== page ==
Stress in the Force
Although adding large numbers of personnel to the ranks may not be appropriate at this time, a number of steps should be taken to alleviate the stress currently being put on the force.
- Reduce Balkan
peacekeeping commitments and resist similar deployments
Approximately 8,000 U.S. troops are deployed for Balkan peacekeeping. This is the functional equivalent of 24,000 troops out of service, because for every deployed troop, one is preparing for deployment and another is recovering from deployment. Worse, many of those deployed to the Balkans are in high-demand specialties. While the Bush Administration has acknowledged these problems, no plan is in place to withdraw significant numbers of U.S. peacekeeping forces in the near term. While these missions may give some real-world experience, troops participating in non-combat missions are not training for combat. More important, because sister units train or recuperate, every soldier deployed in the Balkans is, in effect, three that cannot contribute to the nation's other vital needs. Deploying troops to places like Liberia would only exacerbate these problems.
- Reduce the
non-warfighting responsibilities of uniformed service members
Congress sets a ceiling on the number of active uniformed personnel in each service, which totaled approximately 1.4 million in 2003. Therefore, every service member in a non-warfighting role is one less soldier in the fighting force. Obviously, some uniformed personnel are needed to fulfill certain non-warfighting missions, but those activities should be kept to a minimum. Secretary of Defense Donald Rumsfeld has identified 300,000 such positions that civilians could fill. Congress should give the Pentagon the management flexibility to begin shifting its resources toward its core responsibility: defending the vital interests of the United States.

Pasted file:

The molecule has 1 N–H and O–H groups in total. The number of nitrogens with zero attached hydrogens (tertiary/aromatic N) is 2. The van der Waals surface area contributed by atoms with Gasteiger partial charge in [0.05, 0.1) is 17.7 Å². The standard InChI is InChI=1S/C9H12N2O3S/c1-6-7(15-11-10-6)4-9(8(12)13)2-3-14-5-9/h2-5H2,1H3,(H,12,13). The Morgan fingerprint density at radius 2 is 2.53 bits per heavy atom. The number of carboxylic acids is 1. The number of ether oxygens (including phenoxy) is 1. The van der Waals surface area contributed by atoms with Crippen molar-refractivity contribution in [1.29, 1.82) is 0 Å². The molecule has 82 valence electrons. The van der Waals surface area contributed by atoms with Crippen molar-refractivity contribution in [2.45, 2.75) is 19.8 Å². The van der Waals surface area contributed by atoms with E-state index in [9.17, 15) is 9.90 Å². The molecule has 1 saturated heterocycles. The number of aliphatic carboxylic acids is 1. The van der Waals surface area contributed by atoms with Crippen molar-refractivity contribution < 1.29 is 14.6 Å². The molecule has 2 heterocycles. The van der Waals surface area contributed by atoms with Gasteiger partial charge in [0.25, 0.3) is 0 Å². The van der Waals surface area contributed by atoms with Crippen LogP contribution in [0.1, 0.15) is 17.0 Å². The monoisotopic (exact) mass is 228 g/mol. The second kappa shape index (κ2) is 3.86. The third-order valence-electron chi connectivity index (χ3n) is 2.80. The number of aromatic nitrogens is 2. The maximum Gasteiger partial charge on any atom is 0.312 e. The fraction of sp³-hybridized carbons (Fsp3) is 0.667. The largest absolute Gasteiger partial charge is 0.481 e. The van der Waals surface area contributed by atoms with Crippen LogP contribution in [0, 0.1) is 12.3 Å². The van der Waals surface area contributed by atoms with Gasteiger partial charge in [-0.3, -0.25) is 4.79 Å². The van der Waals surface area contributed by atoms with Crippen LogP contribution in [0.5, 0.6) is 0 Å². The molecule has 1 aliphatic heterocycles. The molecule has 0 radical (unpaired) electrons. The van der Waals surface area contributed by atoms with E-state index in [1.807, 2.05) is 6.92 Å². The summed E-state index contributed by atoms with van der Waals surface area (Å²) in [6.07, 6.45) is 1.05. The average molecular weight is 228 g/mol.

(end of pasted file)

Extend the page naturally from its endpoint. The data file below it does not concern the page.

- Invest in
The U.S. military has neglected to invest in many of the capabilities that have been in the highest demand in recent years. These include special operations units, reconnaissance assets, military police, units that specialize in chemical and biological agents, Patriot anti-missile batteries, electronic warfare assets, and in-flight refueling aircraft. The United States also needs more sealift and airlift capability, as is painfully clear each time the United States moves high volumes of assets. Bringing supply and demand of these critical assets into balance would improve both the efficiency and capability of the military.
Ultimately, the United States may simply need more uniformed personnel to meet all of its defense needs, especially to decrease dependence on the reserves, but those already in uniform should first be utilized more efficiently. By making smart investments and freeing wasted resources, the U.S. armed forces can increase their capability in the near term and be better prepared to fight and win America's wars.
Jack Spencer is Senior Policy Analyst for Defense and National Security in the Kathryn and Shelby Cullom Davis Institute for International Studies at The Heritage Foundation.